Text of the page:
Tuesday, August 19, 2008

Breaking Bread

Grandma Browning's Rolls

I know surprisingly little about my great great grandmother, Sophronia Louise Browning. Family folk lore paints the picture of her being a strong minded, strong willed woman, being at times inflexible, uncompromising, manipulative, and even vicious. But what I do know, what I have always known, is that these are Grandma Browning's rolls. Ever since I was a small child, that is what they have been called. Never dinner or yeast rolls, never simply bread, her name was always attached to this dough, like the recipe itself was consubstantial with her very being. For all I know she too learned this recipe from her grandmother, there is no telling how far it goes back. Maybe the Snow family brought it here with them from Europe on the Mayflower itself. There is no way of knowing. But what there is to know, is that there has never been a holiday dinner or important family gathering in the last one hundred fifty years which did not include these light, feathery rolls.

My grandmother Iris (or Grandma I, as we have always called her) would use this dough for everything. It was her all purpose dough. Cinnamon rolls on Christmas morning, pizza crust, dough nuts, loaves of bread, bagels, anything was possible, nothing was out of the reach of its magic. About eight or ten years ago, when her health began to fail and she was no longer able to make the rolls for our gatherings, she passed the torch on to me, as it had been passed to her, and I have been making them for our family ever since. I, of course, have put my own modern spin on the recipe, as she no doubt did hers. In this way, it is a collection of all of us. All of our secrets, our tricks, our special touches, our memories, our happiness, our holidays.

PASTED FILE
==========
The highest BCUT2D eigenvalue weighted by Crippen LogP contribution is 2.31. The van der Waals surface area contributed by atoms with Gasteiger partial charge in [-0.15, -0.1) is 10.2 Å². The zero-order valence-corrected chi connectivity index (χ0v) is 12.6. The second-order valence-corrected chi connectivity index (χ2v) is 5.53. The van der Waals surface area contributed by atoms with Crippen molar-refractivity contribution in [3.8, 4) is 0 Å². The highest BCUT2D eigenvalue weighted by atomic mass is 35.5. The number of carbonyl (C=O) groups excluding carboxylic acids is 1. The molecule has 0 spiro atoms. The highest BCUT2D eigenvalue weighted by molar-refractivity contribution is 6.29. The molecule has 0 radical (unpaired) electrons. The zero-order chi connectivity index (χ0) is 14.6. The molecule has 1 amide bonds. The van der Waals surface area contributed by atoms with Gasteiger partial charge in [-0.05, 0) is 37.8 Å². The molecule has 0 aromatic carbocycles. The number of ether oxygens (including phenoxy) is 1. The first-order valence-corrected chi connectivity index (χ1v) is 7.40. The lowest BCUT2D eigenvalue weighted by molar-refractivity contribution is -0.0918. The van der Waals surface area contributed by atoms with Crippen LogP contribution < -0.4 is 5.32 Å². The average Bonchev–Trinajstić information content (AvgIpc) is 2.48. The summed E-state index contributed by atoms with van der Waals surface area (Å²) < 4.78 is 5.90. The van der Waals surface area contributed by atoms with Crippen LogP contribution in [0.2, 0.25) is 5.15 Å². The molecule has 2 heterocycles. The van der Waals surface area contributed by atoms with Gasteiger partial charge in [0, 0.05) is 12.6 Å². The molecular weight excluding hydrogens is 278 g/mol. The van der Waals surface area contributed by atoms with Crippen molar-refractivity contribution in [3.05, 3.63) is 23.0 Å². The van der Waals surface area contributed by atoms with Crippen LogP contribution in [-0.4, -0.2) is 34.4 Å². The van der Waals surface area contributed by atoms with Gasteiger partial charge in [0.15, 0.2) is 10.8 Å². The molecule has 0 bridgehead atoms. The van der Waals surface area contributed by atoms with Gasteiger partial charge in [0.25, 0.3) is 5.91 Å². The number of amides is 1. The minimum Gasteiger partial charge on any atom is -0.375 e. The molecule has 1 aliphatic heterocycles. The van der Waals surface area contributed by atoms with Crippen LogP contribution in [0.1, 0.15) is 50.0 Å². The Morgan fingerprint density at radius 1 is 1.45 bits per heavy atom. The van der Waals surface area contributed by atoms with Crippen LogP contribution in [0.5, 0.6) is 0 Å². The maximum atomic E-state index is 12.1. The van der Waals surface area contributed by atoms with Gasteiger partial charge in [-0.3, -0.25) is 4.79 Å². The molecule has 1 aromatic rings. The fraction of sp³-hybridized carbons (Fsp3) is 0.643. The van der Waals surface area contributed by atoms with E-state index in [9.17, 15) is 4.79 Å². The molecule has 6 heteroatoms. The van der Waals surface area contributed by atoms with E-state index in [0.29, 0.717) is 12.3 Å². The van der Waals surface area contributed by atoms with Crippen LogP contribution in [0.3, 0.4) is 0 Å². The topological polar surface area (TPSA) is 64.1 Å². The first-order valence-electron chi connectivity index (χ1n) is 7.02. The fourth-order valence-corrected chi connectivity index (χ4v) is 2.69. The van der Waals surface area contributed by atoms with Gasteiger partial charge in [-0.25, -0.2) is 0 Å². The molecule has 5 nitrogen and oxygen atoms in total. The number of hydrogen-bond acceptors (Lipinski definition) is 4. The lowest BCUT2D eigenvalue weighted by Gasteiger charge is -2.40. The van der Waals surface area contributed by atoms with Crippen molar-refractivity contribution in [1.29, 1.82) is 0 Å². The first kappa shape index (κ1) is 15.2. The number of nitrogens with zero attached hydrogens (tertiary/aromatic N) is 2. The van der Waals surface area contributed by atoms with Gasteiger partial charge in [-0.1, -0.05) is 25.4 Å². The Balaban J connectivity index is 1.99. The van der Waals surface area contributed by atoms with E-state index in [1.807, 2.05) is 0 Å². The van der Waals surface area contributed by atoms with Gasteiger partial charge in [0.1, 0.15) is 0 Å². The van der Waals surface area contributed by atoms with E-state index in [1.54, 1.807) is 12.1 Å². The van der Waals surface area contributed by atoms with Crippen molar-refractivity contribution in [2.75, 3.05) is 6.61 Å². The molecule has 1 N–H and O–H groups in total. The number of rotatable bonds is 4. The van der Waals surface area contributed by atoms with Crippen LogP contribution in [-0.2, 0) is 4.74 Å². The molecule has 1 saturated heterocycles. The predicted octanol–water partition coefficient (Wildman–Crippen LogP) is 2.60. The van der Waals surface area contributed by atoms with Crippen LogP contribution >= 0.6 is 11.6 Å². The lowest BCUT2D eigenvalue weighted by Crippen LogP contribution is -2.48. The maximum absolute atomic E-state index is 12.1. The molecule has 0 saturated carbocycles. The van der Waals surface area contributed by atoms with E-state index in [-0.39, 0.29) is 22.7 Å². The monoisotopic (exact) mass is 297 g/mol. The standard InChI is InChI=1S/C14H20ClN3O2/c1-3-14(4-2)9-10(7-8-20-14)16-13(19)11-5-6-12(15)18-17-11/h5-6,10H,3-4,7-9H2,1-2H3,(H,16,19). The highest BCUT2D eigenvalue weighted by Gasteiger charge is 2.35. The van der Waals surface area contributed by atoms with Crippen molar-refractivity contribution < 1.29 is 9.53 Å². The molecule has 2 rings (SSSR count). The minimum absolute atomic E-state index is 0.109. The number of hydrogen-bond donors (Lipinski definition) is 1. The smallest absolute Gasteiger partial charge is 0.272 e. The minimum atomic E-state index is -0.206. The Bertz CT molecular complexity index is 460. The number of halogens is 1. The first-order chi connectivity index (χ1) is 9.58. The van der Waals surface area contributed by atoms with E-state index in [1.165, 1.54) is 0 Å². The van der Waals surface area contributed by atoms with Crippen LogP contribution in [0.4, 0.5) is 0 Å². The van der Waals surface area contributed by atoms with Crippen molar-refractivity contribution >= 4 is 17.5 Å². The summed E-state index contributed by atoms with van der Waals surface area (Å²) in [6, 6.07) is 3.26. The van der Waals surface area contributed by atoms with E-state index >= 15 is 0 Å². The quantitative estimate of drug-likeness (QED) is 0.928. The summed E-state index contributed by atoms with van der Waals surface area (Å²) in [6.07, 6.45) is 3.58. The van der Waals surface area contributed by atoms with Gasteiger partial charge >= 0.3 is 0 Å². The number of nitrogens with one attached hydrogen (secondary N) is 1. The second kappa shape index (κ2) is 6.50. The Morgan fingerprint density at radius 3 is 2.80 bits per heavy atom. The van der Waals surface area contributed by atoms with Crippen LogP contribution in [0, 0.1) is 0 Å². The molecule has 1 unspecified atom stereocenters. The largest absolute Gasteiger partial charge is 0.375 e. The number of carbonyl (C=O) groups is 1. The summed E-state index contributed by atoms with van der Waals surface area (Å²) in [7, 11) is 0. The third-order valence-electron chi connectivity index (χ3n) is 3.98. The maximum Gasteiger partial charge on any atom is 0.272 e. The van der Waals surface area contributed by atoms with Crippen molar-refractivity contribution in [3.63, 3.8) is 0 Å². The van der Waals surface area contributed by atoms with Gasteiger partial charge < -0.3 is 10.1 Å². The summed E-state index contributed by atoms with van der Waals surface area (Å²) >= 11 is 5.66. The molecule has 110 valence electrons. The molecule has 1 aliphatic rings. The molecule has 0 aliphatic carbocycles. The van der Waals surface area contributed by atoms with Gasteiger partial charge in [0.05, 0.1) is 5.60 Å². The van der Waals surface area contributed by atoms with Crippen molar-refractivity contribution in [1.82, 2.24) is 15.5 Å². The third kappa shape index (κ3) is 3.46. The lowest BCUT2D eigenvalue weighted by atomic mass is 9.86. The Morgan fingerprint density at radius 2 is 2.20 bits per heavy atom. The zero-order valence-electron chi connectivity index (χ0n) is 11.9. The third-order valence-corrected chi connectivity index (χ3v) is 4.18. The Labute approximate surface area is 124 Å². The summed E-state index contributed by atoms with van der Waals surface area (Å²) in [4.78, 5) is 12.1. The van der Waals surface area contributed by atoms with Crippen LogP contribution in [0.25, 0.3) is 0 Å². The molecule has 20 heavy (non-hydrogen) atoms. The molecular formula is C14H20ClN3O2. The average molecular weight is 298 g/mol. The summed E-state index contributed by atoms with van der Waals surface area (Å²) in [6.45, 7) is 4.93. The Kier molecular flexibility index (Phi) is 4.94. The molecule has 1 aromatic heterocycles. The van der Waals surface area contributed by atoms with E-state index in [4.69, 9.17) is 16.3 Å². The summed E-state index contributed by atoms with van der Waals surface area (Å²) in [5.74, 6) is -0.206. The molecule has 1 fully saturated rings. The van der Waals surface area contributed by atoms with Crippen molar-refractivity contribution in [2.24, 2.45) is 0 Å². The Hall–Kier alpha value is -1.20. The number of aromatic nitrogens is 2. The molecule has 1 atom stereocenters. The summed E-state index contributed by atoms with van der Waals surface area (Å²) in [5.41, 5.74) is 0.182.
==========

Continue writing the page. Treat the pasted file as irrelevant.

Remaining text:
My Kitchen Aid mixer now makes easy work of the kneading process. But as a child, standing on a stool, my hands on her cutting board, squishing the dough between my tiny fingers, I remember Grandma I smiling down at me, telling me that this was special bread, that this bread had to be kneaded for twenty-five minutes. No more. No less. And to this day, whether in the mixer, or by hand, I ensure that it kneads for exactly that long.

We don't have inheritances in my family. We don't have trust funds, war bonds, stock market portfolios, or priceless antique furniture to leave behind. But we do have this dough: our own little yeasty legacy. This dough that has spanned at least five generations. This dough that has been with us all along. Delicious.


Megan said...

That's a wonderful legacy.
I sure hope that some of that legacy is making its way here Saturday ;)

Puja said...

I'm very curious about this dang dinner rolls! From all accounts, they are pure divinity, but I would like to try them for myself. We'll have to make arrangements.

Lots of luck on these entries! I have culinary envy of you--I wish I had so many award worthy recipes/the courage to enter a contest! Good on you Jacob!